Stymied by the partisan gridlock, President Obama’s recent directive to [cut] carbon pollution is a bold example of how presidents have used their executive powers to address critical issues when Congress has failed to adopt much-needed legislation.
For example, in 1961, as civil rights protests were gaining momentum, President John F. Kennedy used his executive powers to order firms doing business with the federal government to refrain from discriminating against employees based on their race. President Lyndon B. Johnson in 1965 issued an executive order establishing the Office of Federal Contract Compliance to implement this mandate to use “affirmative action” to address racial discrimination by employers.
Today, America faces another crisis — the widening gap between the rich and everyone else — that threatens our way of life. The richest 1 percent of Americans have a net worth 288 times greater than the median household, a record. Growing inequality is shrinking the middle class and limiting upward mobility.
Frustration over the huge income gap has galvanized workers. Recently, employees at major fast-food chains, Wal-Mart stores and the ports have resorted to strikes, rallies and civil disobedience to draw attention to low wages. They’ve demanded that hugely profitable corporations provide living wages and allow workers to collectively bargain so they can negotiate, rather than strike, to improve wages and conditions. In the nation’s capital, hundreds of low-wage federal contract workers walked off their jobs seven times in the last year at landmark federal buildings such as the Pentagon.
In February, Obama signed an executive order that raises the minimum wage of new federally contracted workers to $10.10 an hour. But there’s more the president can do to reduce the gap between the rich and poor, which he has called the “defining challenge of our time.”
In a December speech, the president recognized that workers need more than a minimum-wage hike to join the middle class; they also need unions. He observed that “laws establishing collective bargaining” had “contributed to rising standards of living for massive numbers of Americans.”
The president should heed his own words and require companies with federal contracts to bargain with employees over fair wages and working conditions in return for a commitment not to strike. The executive order should state emphatically that taxpayers should not subsidize corporations that mistreat their workers. It should give preference in federal contracting to companies with track records of good labor relations.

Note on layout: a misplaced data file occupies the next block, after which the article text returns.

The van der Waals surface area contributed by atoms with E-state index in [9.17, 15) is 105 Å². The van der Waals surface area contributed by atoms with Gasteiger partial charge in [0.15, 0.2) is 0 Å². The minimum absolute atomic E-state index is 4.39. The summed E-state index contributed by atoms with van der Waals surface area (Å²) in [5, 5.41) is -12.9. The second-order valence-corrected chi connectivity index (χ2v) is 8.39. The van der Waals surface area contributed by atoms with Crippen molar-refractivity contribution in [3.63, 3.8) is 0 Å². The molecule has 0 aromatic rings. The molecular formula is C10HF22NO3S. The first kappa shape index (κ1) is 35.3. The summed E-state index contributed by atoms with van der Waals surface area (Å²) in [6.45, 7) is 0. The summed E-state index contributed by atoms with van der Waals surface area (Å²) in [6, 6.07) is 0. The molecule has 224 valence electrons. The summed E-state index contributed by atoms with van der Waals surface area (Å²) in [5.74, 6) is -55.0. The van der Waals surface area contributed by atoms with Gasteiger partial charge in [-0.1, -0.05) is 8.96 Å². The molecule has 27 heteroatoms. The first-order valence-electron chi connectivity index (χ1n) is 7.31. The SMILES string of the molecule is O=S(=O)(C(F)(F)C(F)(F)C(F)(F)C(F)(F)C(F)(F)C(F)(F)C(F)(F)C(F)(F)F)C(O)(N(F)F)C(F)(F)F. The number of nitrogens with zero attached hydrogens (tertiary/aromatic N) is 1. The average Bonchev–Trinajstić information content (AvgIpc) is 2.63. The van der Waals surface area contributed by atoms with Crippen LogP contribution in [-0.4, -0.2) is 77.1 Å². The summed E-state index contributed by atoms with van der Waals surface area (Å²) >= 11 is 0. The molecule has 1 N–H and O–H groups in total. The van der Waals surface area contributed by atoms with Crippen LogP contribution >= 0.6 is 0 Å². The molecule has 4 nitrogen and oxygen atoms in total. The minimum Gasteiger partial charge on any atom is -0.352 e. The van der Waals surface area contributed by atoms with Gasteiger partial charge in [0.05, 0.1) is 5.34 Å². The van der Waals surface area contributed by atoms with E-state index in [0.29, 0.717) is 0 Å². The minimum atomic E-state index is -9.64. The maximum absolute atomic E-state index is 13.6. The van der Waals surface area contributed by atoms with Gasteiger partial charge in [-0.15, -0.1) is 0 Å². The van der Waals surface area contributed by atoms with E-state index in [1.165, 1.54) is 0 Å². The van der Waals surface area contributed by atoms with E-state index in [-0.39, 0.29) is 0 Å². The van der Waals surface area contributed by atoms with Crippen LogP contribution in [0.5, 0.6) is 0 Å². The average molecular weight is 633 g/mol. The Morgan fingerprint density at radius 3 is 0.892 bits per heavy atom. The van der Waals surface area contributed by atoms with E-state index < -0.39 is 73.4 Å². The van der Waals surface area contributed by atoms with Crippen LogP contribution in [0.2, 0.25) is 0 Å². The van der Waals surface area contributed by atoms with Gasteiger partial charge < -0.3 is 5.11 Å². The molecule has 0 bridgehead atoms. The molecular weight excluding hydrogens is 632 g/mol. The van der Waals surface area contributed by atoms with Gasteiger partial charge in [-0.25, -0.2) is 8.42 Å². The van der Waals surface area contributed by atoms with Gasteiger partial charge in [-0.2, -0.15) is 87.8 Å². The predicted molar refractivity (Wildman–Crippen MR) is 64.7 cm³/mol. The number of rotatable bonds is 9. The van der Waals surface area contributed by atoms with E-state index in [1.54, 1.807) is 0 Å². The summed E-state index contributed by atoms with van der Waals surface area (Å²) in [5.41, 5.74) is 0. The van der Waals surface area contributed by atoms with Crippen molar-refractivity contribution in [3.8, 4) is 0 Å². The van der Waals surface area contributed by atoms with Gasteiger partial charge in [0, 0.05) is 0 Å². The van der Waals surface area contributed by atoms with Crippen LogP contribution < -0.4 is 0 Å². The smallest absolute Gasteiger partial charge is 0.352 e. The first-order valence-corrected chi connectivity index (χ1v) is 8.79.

Too many companies with federal contracts routinely violate labor laws, firing or demoting workers who try to unionize. These firms do so without suffering any consequences, such as withdrawal of their contracts or fines sufficiently large to deter such illegal activities.
The U.S. government spends more than $1.3 trillion with companies that employ more than 2 million workers with low-wage jobs, according to reports by Demos, a nonprofit think tank. These people work for firms that make clothing, weapons and other products for the military; firms that get FEMA contracts to rebuild communities damaged by natural disasters; fast-food corporations that operate on military bases and in federal buildings; companies that hire janitors and other workers to maintain federal buildings and privately owned office buildings leased by federal agencies.
There is precedent for presidential action to improve workers’ rights. In 1942, President Franklin D. Roosevelt issued Executive Order 9017 to ensure that strikes did not impede the war effort. The order established the National War Labor Board, which often required employers to
recognize unions and bargain collectively with employees in exchange for workers taking a no-strike pledge. As a result, unions added millions of workers to their ranks, which after the war helped build the biggest middle class in history.
If Obama wants to exercise transformative leadership to address income inequality, he should follow in FDR’s footsteps to give workers a stronger voice.
A number of cities and states have “labor peace” agreements for companies that do business with government agencies. Last month in Los Angeles, for example, the Airport Commission instituted a policy to ensure its contractors guarantee that worker grievances are resolved through negotiation without resort to strikes, demonstrations and boycotts. By mandating a system of collective dispute resolution, the L.A. measure effectively ends years of management-led efforts to illegally oppose workers’ efforts to join together.
The president can restore the original spirit and purpose of American labor law, which — as spelled out in the National Labor Relations Act — is to “encourage the amicable settlement of disputes between employees and employers.” He would also send a powerful message to Wal-Mart, fast-food chains such as McDonald’s and Taco Bell, and other employers that corporations have a legal responsibility to give their employees a voice at work so they don’t have to resort to strikes and protests to join the middle class.
Peter Dreier teaches politics and chairs the Urban and Environmental Policy Department at Occidental College.